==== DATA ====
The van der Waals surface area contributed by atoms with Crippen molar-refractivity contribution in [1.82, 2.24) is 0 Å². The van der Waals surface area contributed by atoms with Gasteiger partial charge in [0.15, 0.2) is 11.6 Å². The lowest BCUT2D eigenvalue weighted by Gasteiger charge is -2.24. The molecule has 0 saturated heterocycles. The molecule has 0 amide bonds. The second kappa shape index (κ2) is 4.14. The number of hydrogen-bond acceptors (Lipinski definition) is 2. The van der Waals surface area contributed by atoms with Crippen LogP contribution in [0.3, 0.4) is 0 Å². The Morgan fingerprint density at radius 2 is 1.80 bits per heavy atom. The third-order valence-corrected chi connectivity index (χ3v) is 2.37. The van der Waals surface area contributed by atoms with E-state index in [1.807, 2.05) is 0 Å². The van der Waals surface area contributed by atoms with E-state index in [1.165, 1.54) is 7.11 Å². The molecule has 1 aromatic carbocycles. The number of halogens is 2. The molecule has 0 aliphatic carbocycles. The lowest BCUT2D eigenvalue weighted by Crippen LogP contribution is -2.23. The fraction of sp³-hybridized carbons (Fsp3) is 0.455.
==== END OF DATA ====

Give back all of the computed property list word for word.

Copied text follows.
The van der Waals surface area contributed by atoms with Crippen molar-refractivity contribution in [1.82, 2.24) is 0 Å². The van der Waals surface area contributed by atoms with Gasteiger partial charge in [0.15, 0.2) is 11.6 Å². The lowest BCUT2D eigenvalue weighted by Gasteiger charge is -2.24. The molecule has 0 saturated heterocycles. The molecule has 0 amide bonds. The second kappa shape index (κ2) is 4.14. The number of hydrogen-bond acceptors (Lipinski definition) is 2. The van der Waals surface area contributed by atoms with Crippen LogP contribution in [0.3, 0.4) is 0 Å². The Morgan fingerprint density at radius 2 is 1.80 bits per heavy atom. The third-order valence-corrected chi connectivity index (χ3v) is 2.37. The van der Waals surface area contributed by atoms with E-state index in [1.807, 2.05) is 0 Å². The van der Waals surface area contributed by atoms with E-state index in [1.165, 1.54) is 7.11 Å². The molecule has 1 aromatic carbocycles. The number of halogens is 2. The molecule has 0 aliphatic carbocycles. The lowest BCUT2D eigenvalue weighted by Crippen LogP contribution is -2.23. The fraction of sp³-hybridized carbons (Fsp3) is 0.455.